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Myths debunked on 'confusing' reform detail

Myths debunked on 'confusing' reform detail

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Miranda Brownlee
03 May 2017 — 1 minute read

SMSF practitioners should be aware that the rules relating to the total superannuation balance and a member’s ability to make contributions after 30 June are different for defined benefit funds, says a technical expert.

SuperConcepts executive manager of SMSF technical and private wealth Graeme Colley says one of the confusing aspects of the super reforms is the way the rules for concessional contributions and non-concessional contributions operate for members of defined benefit funds.

Mr Colley said different rules apply to the valuation of defined benefit pensions, which are based on the pension payable and a special valuation factor.


“For non-concessional contributions, the value of the defined benefit pension or the amount of contingent liability for the pension isn’t taken into account in working out whether somebody’s balance is greater than $1.6 million,” Mr Colley told SMSF Adviser.

Where the value of a member’s balance is greater than $1.6 million, this would prevent them from making further non-concessional contributions to a super fund.

“So for public servants, they’re still able to put non-concessional contributions into superannuation where it relates to that constitutionally protected or defined benefit fund,” Mr Colley said.

“With concessional contributions, what happens there is that if more than $25,000 goes to a defined benefit fund, then it’s deemed to be [a] maximum of $25,000. So it doesn’t matter how much goes into the constitutionally protected fund or a defined benefit fund, it will still only be $25,000 deemed against the $25,000 cap.”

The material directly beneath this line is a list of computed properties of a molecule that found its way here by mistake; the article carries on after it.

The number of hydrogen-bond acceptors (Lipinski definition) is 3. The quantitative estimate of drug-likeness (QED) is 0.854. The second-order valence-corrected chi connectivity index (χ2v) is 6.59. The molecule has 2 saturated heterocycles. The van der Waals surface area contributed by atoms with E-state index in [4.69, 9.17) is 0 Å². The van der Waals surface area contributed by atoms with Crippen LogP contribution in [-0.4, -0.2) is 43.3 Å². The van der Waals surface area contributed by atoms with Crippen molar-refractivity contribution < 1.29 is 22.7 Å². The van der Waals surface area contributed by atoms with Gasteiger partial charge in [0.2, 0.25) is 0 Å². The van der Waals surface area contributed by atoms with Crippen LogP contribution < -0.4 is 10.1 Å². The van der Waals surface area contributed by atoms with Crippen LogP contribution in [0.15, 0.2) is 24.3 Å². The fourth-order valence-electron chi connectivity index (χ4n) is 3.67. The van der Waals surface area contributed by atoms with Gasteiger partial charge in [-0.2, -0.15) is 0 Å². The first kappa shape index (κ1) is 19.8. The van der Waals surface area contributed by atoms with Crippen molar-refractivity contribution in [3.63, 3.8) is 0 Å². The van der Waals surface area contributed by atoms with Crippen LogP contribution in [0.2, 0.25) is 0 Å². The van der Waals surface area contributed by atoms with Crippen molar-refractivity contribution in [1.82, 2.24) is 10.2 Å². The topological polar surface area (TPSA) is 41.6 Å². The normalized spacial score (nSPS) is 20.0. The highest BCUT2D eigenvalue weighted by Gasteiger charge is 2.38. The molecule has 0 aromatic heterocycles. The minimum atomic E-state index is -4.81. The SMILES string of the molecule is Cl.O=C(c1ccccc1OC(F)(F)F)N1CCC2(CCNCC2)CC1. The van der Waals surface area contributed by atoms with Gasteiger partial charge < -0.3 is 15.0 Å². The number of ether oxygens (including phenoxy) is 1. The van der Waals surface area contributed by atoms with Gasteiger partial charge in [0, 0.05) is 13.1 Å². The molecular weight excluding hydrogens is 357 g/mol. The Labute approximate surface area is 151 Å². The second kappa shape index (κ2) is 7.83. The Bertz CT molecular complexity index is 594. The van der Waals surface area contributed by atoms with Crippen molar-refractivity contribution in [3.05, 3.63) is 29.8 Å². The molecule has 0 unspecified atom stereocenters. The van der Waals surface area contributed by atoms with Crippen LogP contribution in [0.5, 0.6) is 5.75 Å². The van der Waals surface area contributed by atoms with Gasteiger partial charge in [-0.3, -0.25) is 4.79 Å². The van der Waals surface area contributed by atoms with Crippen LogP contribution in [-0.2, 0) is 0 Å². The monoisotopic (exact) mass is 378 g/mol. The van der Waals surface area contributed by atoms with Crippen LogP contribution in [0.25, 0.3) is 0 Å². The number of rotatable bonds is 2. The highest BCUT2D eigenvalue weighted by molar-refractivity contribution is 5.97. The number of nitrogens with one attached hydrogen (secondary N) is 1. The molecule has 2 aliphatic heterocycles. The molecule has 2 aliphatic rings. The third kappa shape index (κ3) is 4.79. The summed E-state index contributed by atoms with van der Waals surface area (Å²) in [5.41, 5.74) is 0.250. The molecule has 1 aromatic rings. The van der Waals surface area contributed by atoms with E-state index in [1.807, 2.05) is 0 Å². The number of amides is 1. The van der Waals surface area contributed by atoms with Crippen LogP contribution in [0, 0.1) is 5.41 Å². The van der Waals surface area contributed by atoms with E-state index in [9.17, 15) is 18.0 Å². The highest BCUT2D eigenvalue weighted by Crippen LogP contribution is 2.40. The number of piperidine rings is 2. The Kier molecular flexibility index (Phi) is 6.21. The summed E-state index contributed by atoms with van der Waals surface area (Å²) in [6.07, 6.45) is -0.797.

If someone is a member of one of these funds, and they’ve also got an SMSF, going forward, if they exceed the $25,000 for the defined benefit fund, it means they won’t be able to put any contributions into their SMSF, Mr Colley explained.

Another thing SMSF practitioners should be aware of is that when benefits are paid out of a defined benefit fund, there is a certain order in which they are treated for tax purposes depending on the type of defined benefit fund and whether it’s a taxed or untaxed fund.

With untaxed funds, there is a tax offset, but with taxed funds, the first $100,000 of the pension the member receives is tax free, Mr Colley said.

“So there’s a special order; I don’t think many people know about that,” he said.

“One’s entitled for a tax offset and another one is entitled to a tax-free portion.”

Myths debunked on 'confusing' reform detail
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